SEV Biblia, Chapter 7:20 En aquel día raerá el Señor con navaja alquilada, con los que habitan del otro lado del río, es a saber , con el rey de Asiria, cabeza y pelos de los pies; y aun la barba también quitará.
Clarke's Bible Commentary - Isaiah 7:20 Verse 20. The river] That is, the Euphrates: rhnh hanahar. So read the Septuagint and two MSS.
Shall the Lord shave with a razor that is hired "JEHOVAH shall shave by the hired razor"] To shave with the hired razor the head, the feet, and the beard, is an expression highly parabolical, to denote the utter devastation of the country from one end to the other; and the plundering of the people, from the highest to the lowest, by the Assyrians, whom God employed as his instrument to punish the Jews. Ahaz himself, in the first place, hired the king of Assyria to come to help him against the Syrians, by a present made to him of all the treasures of the temple, as well as his own. And God himself considered the great nations, whom he thus employed as his mercenaries; and paid them their wages. Thus he paid Nebuchadnezzar for his services against Tyre, by the conquest of Egypt, Ezek. xxix. 18-20. The hairs of the head are those of the highest order in the state; those of the feet, or the lower parts, are the common people; the beard is the king, the high priest, the very supreme in dignity and majesty. The Eastern people have always held the beard in the highest veneration, and have been extremely jealous of its honour. To pluck a man's beard is an instance of the greatest indignity that can be offered. See chap. l. 6. The king of the Ammonites, to show the utmost contempt of David, "cut off half the beards of his servants, and the men were greatly ashamed; and David bade them tarry at Jericho till their beards were grown," 2 Sam. x. 4, 6. Niebuhr, Arabie, p. 275, gives a modern instance of the very same kind of insult. "The Turks," says Thevenot, "greatly esteem a man who has a fine beard; it is a very great affront to take a man by his beard, unless it be to kiss it; they swear by the beard." Voyages, i., p. 57.
D'Arvieux gives a remarkable instance of an Arab, who, having received a wound in his jaw, chose to hazard his life, rather than suffer his surgeon to take off his beard. Memoires, tom. iii., p. 214. See also Niebuhr, Arabie, p. 61.
The remaining verses of this chapter, 21-25, contain an elegant and very expressive description of a country depopulated, and left to run wild, from its adjuncts and circumstances: the vineyards and cornfields, before well cultivated, now overrun with briers and thorns; much grass, so that the few cattle that are left, a young cow and two sheep, have their full range, and abundant pasture, so as to yield milk in plenty to the scanty family of the owner; the thinly scattered people living, not on corn, wine, and oil, the produce of cultivation; but on milk and honey, the gifts of nature; and the whole land given up to the wild beasts, so that the miserable inhabitants are forced to go out armed with bows and arrows, either to defend themselves against the wild beasts, or to supply themselves with necessary food by hunting.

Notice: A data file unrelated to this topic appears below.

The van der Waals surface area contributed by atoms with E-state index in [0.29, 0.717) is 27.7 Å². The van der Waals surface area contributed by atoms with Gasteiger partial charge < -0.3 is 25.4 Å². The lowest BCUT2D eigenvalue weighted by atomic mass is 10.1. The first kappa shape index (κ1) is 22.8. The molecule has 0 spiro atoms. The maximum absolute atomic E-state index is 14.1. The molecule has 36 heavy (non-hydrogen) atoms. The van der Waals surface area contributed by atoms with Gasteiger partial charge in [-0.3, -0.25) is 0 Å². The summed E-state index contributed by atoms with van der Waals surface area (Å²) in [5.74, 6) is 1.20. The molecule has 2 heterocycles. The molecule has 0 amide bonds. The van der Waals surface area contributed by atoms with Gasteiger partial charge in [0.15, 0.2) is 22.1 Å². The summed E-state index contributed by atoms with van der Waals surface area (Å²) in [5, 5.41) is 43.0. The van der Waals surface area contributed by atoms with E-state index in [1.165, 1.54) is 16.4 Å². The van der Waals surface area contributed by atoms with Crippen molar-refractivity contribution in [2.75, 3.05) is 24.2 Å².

A VERY judicious friend has sent me the following observations on the preceding prophecy, which I think worthy of being laid before the reader; though they are in some respects different from my own view of the subject.
"To establish the primary and literal meaning of a passage of Scripture is evidently laying the true foundation for any subsequent views or improvements from it.
"The kingdom of Judah, under the government of Ahaz, was reduced very low. Pekah, king of Israel, had slain in Judea one hundred and twenty thousand in one day; and carried away captive two hundred thousand including women and children, with much spoil. To add to this distress, Rezin, king of Syria, being confederate with Pekah, had taken Elath, a fortified city of Judah, and carried the inhabitants to Damascus. I think it may also be gathered from the sixth verse of chap. viii., that the kings of Syria and Israel had a considerable party in the land of Judea, who, regardless of the Divine appointment and promises, were disposed to favour the elevation of Tabeal, a stranger, to the throne of David.
"In this critical conjuncture of affairs, Isaiah was sent with a message of mercy, and a promise of deliverance, to Ahaz. He was commanded to take with him Shearjashub, his son whose name contained a promise respecting the captives lately made by Pekah, whose return from Samaria, effected by the expostulation of the prophet Oded and the concurrence of the princes of Ephraim, was now promised as a pledge of the Divine interposition offered to Ahaz in favour of the house of David. And as a farther token of this preservation, notwithstanding the incredulity of Ahaz, Isaiah was directed to predict the birth of another son which should be born to him within the space of a year, and to be named Emmanuel, signifying thereby the protection of God to the land of Judah and family of David at this present conjuncture, with reference to the promise of the Messiah who was to spring from that family, and be born in that land. Compare chap. viii. 8. Hence Isaiah testifies, chap. viii. 18: 'Behold, I and the children whom the Lord hath given me are for signs and for types in Israel.' Compare Zech. iii. 8: 'Thy companions are men of sign and type:' see Dr. Lowth on this verse. The message of Divine displeasure against Israel is in like manner expressed by the names the prophet Hosea was directed to give his children; see Hos. i. and ii.
"Concerning this child, who was to be named Immanuel, the prophet was commissioned to declare, that notwithstanding the present scarcity prevailing in the land from its being harassed by war, yet within the space of time wherein this child should be of age to discern good and evil, both these hostile kings, viz., of Israel and Syria, should be cut off; and the country enjoy such plenty, that butter and honey, food accounted of peculiar delicacy, should be a common repast. See Harmer's Observations, p. 299.